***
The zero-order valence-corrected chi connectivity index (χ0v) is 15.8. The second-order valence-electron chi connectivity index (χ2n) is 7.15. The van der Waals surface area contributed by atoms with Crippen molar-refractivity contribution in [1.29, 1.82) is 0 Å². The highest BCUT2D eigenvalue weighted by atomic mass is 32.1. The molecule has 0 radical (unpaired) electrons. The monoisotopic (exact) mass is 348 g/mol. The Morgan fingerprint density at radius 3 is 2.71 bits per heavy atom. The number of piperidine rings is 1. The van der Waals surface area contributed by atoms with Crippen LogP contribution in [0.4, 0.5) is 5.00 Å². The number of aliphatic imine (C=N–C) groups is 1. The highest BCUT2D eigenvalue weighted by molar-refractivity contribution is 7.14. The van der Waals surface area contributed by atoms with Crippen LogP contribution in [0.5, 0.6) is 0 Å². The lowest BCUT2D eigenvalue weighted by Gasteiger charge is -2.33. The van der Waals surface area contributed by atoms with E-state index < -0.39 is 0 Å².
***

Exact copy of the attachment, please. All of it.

The zero-order valence-corrected chi connectivity index (χ0v) is 15.8. The second-order valence-electron chi connectivity index (χ2n) is 7.15. The van der Waals surface area contributed by atoms with Crippen molar-refractivity contribution in [1.29, 1.82) is 0 Å². The highest BCUT2D eigenvalue weighted by atomic mass is 32.1. The molecule has 0 radical (unpaired) electrons. The monoisotopic (exact) mass is 348 g/mol. The Morgan fingerprint density at radius 3 is 2.71 bits per heavy atom. The number of piperidine rings is 1. The van der Waals surface area contributed by atoms with Crippen LogP contribution in [0.4, 0.5) is 5.00 Å². The number of aliphatic imine (C=N–C) groups is 1. The highest BCUT2D eigenvalue weighted by molar-refractivity contribution is 7.14. The van der Waals surface area contributed by atoms with Crippen LogP contribution in [0.5, 0.6) is 0 Å². The lowest BCUT2D eigenvalue weighted by Gasteiger charge is -2.33. The van der Waals surface area contributed by atoms with E-state index < -0.39 is 0 Å².